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在演講協會（Toastmasters）我寫演講稿，偶爾也為他人寫演講稿、或為他人修改演講稿。茲列幾個月前經手的兩篇：「創意的中文菜名」是十餘歲小朋友在中文學校的演講稿；「Kindness and Wisdoms」是Roosevelt在演講協 會（Toastmasters）年度 演講比賽的演講稿。
I am going to share a personal story on kindness and wisdoms.
25 years ago, I drove a cab for a living. One day around 2:30AM, I arrived at a building that was dark except for a dim light on the ground floor window. Under these circumstances, many drivers would just honk once or twice; wait a minute and drive away if no response. But, I realized many people depended on taxis as their only means of transportation. Unless the situations smelled of danger, I always went to the door to offer my assistance … of course I might get more tips () which were important to a young cab driver. So, I walked to the door and knocked. “Just a minute” answered a frail, elderly voice. After a long silence, the door opened. A small woman in her 80’s stood before me. She was wearing a pint dress with a pillbox hat with a veil penne on it. By her side was a small nylon suitcase.
“Would you take my bag out to the car” she said. I took the bag to the cab then returned to assist her. She took my arm. We walked slowly to my cab. She kept thanking me for my kindness.
“Oh, it’s nothing” I said. “I just try to treat my passengers the way I would want my mother or … my grandmother () to be treated.”
When we got to the car, she gave me an address and asked: “could you drive me through downtown.” “It is not the shortest way” I said.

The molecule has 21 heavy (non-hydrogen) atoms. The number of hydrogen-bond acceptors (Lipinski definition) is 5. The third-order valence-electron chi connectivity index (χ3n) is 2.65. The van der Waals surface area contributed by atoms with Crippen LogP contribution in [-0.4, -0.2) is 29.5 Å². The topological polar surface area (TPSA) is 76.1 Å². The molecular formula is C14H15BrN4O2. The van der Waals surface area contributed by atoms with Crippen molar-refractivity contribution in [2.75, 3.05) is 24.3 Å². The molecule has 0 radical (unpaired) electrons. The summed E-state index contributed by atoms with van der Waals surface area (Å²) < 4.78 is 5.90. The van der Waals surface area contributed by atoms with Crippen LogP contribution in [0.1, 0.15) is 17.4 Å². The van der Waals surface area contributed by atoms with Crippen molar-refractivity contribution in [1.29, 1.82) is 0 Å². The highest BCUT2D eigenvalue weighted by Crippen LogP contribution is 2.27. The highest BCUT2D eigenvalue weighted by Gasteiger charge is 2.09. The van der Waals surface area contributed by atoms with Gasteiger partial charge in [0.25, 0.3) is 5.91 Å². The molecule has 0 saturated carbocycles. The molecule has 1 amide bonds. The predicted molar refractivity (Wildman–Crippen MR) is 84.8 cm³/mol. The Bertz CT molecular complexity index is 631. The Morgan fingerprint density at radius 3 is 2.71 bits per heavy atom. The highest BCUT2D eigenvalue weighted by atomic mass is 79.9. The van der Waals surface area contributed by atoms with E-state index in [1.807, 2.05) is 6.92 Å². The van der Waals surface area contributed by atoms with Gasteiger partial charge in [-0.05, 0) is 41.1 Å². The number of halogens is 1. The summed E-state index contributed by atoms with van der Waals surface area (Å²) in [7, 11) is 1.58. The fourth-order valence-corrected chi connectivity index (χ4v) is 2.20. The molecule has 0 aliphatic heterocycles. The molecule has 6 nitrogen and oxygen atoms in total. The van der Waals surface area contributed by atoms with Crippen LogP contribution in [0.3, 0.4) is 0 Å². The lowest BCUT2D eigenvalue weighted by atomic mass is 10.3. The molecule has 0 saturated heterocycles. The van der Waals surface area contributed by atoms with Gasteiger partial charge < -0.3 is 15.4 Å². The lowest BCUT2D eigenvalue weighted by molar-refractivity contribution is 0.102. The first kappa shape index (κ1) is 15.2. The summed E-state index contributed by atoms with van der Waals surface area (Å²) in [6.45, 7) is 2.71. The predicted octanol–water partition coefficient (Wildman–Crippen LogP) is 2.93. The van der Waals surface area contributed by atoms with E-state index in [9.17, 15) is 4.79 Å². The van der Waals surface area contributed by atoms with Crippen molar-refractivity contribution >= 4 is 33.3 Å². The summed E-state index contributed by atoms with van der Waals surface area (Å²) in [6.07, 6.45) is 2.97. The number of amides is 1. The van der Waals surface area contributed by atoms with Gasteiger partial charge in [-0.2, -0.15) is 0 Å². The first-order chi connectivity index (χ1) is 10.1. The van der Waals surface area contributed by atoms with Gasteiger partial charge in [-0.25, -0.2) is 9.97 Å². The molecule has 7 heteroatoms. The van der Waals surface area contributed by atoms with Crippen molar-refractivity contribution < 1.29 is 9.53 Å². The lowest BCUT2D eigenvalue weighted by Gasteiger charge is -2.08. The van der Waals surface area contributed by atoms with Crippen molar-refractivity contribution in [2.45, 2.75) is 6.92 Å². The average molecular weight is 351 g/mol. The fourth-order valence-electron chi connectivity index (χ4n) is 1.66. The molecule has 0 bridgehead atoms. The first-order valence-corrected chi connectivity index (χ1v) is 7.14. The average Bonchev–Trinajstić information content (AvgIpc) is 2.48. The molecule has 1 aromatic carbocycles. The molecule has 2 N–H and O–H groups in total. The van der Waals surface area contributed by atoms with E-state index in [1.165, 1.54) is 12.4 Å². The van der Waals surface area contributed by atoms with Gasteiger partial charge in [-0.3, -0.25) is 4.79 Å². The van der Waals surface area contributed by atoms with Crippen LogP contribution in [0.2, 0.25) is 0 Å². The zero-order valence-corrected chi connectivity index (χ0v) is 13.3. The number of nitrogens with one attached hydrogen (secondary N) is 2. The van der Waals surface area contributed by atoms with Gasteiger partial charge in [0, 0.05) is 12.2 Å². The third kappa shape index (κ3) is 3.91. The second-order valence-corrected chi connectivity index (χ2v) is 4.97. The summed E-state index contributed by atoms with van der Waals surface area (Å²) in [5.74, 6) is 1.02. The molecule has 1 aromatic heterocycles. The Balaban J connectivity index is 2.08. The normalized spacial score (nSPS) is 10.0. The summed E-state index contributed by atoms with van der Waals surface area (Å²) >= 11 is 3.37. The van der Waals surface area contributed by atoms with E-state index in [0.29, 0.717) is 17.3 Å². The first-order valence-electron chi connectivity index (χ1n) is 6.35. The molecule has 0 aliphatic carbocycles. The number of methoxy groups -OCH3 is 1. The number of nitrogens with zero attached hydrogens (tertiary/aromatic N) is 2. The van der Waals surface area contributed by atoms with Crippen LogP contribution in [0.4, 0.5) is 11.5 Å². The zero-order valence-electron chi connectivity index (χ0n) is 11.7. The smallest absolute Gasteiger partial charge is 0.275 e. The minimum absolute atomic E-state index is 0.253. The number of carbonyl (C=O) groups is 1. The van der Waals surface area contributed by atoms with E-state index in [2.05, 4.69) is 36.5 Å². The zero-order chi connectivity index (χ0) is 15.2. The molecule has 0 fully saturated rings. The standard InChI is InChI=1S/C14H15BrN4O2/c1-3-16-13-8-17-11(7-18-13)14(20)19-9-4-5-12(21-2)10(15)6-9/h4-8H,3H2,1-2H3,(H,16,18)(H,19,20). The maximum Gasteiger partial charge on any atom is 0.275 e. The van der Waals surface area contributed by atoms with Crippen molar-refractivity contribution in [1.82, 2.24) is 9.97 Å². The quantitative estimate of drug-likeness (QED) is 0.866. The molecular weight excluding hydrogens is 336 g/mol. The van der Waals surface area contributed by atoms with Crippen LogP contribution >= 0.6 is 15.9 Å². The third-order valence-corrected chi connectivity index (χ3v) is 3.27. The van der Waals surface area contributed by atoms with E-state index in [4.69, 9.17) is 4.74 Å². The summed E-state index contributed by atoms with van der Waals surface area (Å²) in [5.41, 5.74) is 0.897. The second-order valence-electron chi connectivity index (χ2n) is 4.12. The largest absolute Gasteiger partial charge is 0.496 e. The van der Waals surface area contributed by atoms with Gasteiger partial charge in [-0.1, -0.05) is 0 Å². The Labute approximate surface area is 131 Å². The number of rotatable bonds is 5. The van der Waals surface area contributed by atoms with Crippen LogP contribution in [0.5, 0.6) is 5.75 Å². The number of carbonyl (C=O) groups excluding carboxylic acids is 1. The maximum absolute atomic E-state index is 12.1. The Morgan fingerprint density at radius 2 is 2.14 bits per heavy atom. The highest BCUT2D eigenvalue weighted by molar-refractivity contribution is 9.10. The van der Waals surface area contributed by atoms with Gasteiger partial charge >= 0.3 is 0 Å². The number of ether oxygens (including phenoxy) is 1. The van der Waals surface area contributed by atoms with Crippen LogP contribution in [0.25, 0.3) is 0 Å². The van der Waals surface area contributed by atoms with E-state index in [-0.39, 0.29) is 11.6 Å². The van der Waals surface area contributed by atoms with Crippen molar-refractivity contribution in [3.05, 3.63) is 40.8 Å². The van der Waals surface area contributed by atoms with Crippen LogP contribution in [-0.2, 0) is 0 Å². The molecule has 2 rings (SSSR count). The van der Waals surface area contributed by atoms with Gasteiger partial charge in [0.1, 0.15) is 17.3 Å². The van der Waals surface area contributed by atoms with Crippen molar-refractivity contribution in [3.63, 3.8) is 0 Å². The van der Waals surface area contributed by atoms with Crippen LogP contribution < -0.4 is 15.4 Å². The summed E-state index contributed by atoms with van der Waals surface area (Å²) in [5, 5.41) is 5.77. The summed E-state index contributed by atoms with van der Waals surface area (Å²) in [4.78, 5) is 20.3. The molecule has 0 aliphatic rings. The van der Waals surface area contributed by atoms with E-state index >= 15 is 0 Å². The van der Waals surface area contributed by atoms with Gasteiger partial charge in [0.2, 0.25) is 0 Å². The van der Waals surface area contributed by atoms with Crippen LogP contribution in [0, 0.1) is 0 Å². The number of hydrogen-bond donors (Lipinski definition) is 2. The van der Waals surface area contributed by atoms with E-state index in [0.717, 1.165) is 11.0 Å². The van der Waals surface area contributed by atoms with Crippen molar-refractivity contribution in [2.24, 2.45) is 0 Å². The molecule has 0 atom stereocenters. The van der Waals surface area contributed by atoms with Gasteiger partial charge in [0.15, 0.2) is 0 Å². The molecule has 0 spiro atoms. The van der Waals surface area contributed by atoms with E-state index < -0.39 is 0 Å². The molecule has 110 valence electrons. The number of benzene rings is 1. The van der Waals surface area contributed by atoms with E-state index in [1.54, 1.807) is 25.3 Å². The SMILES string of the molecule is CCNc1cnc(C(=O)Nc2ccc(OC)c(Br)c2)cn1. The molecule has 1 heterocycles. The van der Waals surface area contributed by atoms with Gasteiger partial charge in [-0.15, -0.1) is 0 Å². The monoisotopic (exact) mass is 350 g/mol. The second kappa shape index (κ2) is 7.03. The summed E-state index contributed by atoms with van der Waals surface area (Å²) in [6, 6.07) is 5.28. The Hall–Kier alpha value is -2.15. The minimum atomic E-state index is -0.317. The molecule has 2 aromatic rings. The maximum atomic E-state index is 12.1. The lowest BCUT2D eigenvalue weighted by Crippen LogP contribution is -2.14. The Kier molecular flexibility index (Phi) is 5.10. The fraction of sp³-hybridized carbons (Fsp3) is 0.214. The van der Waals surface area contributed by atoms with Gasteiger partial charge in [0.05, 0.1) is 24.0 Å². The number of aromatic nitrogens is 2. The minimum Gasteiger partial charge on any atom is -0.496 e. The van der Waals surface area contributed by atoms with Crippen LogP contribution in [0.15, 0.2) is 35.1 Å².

“Oh, I don’t mind,” she said. “I am in no hurry … I am on my way to my niece’s…. and my doctor says … I must be in no hurry … Heaven can wait. ” I quietly reached out and shut off the meter.
“Which route would you want me to take, Madam?”
“You have a beautiful accent, young man… Where are you from?” “Haiti.”
“You must have been here for a long time?” “6 years.”
“Do you go to school?” “Yes, University of Houston, computer science major” “Computer science. That’s a great field! I taught applied Mathematics at City College in NY for 32 years. You speak English properly, young man.” “Oh, thank you. But, I have [pause] an accent.”
“Everyone has an accent… Don’t try to have mine or anyone else’s.” As if she wanted to bless me and pass her wisdoms to me, she continued: “Never accept something just because someone you trust says it. Examine it! Young man”
“There is always a story behind every story. Look for it.”
“You were made to communicate well. Express it!”
And, she went on and on. And I intentionally listened. For the next 2 hours, we drove through the city. She showed me the building where she once worked as an elevator operator. We drove to the neighborhood where she and her husband had lived when they were newlyweds. She had me pulled up in front of a furniture warehouse that was once a ballroom where she had gone dancing as a little girl. Sometimes, she would ask me to slow down in front of a building or a corner and she would stare in the dark saying nothing. Suddenly, she said :“I am tired. Let’s go.”
We drove to the destination. Two young boys came out quickly; they must have been waiting for her. I opened up the trunk and I gave them the suitcase.
“How much do I owe you?” “Oh nothing”, I said. “Oh no, you must make a living. “
“There are other passengers.” Almost without thinking, I bent over and gave her a hug. She held me back tightly and said “You gave an old woman a small moment of Joy. Thank you!”
My fellow Toastmasters members, don’t you think … kindness is the least thing we can offer to others and receive the most out of it?!
BTW, I still keep my [pause] accent. Mr./Madam Contest Master!
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